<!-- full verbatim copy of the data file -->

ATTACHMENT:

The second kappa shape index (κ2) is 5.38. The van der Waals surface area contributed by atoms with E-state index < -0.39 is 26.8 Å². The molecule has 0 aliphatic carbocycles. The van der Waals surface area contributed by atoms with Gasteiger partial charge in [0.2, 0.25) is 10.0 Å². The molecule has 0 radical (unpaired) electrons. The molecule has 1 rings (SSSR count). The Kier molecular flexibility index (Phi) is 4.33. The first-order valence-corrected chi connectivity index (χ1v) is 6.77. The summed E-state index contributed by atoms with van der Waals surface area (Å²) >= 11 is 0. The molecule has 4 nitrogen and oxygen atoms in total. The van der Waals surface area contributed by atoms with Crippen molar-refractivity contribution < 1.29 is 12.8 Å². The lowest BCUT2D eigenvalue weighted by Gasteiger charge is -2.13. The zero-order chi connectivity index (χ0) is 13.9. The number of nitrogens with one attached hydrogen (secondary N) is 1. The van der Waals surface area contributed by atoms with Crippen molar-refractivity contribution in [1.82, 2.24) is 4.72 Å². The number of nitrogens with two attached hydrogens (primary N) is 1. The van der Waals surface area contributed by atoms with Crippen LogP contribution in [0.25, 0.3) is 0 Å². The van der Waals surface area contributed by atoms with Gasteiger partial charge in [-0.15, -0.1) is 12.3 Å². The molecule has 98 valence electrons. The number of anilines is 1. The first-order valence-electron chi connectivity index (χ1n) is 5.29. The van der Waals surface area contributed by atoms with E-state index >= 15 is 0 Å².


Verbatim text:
The second kappa shape index (κ2) is 5.38. The van der Waals surface area contributed by atoms with E-state index < -0.39 is 26.8 Å². The molecule has 0 aliphatic carbocycles. The van der Waals surface area contributed by atoms with Gasteiger partial charge in [0.2, 0.25) is 10.0 Å². The molecule has 0 radical (unpaired) electrons. The molecule has 1 rings (SSSR count). The Kier molecular flexibility index (Phi) is 4.33. The first-order valence-corrected chi connectivity index (χ1v) is 6.77. The summed E-state index contributed by atoms with van der Waals surface area (Å²) >= 11 is 0. The molecule has 4 nitrogen and oxygen atoms in total. The van der Waals surface area contributed by atoms with Crippen molar-refractivity contribution < 1.29 is 12.8 Å². The lowest BCUT2D eigenvalue weighted by Gasteiger charge is -2.13. The zero-order chi connectivity index (χ0) is 13.9. The number of nitrogens with one attached hydrogen (secondary N) is 1. The van der Waals surface area contributed by atoms with Crippen molar-refractivity contribution in [1.82, 2.24) is 4.72 Å². The number of nitrogens with two attached hydrogens (primary N) is 1. The van der Waals surface area contributed by atoms with Crippen LogP contribution in [0.25, 0.3) is 0 Å². The van der Waals surface area contributed by atoms with Gasteiger partial charge in [-0.15, -0.1) is 12.3 Å². The molecule has 98 valence electrons. The number of anilines is 1. The first-order valence-electron chi connectivity index (χ1n) is 5.29. The van der Waals surface area contributed by atoms with E-state index >= 15 is 0 Å².